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My Hitchhiker is about a thousand lbs lighter than yours but I'm having good results with Hankook 750 R16 LT tires. They are G rated, made in Korea, and I've been told by several shops that specialize in commercial trailer tires that they are excellent for the application. They are not cheap but seem to be worth the cost.

Russ

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Michelin's are known for sidewall cracking, so I didn't consider that company. Goodyear and Michelin are both overpriced IMO. I bought 4 Sailun 235/85R16, load range G to replace the OEM tires and solved all my tire woes. U.S. dealers are hard to find to date, as this company is mainly in Canada, but I've found dealers for Carlisle tires usually also sell Sailun tires.

In order to utilize the LR G, your rims must be rated for 120psi.

 

Do not be deceived by load/inflation charts, they only show the absolute minimum air pressure to carry the corresponding load. For our 15,500# 5er, I ran 100psi in my Sailun tires.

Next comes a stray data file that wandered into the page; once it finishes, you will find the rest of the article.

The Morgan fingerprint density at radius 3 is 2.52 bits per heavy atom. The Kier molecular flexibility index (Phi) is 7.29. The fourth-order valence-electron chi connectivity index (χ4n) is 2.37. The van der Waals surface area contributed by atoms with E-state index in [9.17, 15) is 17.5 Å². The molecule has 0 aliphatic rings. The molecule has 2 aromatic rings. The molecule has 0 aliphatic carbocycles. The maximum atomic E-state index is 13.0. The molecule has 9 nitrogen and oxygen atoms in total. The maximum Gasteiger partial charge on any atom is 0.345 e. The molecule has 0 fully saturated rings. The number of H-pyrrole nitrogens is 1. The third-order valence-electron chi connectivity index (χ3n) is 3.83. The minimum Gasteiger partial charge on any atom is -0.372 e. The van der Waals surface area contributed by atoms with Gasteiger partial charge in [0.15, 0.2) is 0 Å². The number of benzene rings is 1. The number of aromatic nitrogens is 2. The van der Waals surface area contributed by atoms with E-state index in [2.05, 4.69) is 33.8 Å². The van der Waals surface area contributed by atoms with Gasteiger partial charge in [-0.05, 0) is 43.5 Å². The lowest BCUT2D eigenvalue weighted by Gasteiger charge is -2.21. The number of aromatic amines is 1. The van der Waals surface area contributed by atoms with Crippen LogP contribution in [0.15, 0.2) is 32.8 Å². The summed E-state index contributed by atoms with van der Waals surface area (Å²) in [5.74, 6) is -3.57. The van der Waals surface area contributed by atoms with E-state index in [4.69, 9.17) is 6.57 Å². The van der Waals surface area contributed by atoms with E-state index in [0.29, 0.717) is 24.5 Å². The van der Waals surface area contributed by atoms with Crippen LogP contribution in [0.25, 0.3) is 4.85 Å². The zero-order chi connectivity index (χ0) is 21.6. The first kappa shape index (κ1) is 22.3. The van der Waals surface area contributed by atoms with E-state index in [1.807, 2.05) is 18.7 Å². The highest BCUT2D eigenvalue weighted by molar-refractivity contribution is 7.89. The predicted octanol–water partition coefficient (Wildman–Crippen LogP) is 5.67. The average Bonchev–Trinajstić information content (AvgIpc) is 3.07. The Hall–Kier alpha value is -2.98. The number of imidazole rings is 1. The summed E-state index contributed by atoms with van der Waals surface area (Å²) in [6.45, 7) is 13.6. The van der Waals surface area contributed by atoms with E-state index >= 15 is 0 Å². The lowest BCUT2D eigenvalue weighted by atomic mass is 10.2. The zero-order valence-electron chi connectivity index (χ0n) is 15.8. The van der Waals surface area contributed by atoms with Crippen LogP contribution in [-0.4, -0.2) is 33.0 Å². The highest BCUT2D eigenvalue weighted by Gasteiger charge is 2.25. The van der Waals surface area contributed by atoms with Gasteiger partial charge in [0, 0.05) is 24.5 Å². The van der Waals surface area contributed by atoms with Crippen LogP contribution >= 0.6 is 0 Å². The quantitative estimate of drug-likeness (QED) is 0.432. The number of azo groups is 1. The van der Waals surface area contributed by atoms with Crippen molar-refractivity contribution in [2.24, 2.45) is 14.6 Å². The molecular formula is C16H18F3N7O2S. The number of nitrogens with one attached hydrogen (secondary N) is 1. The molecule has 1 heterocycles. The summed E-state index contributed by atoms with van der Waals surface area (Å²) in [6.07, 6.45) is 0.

I just made a decision to replace my aging Goodyear MH tires with Sailun truck tires; because of the great results I had running them on our 5er.

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It has been a long time since I was in the trailer tire market, but since I soon will be once more, I'd ask a question here. Is it not true that the reason trailer tires are so much lower in cost than are nearly any automobile tire the fact that they are more cheaply made and of lower quality? I believe the theory is that you don't need as good a quality tire for a trailer.

 

I have long used truck tires that have been replaced as tires for our equipment trailer and they have a good history of service there. That equipment trailer does not travel as fast as most RVs and it is usually a much shorter trip, but in other ways it is similar to an RV trailer. I would think that a cheaper truck tire would usually be better on a trailer than most tires that are marketed for trailers?? Any thoughts?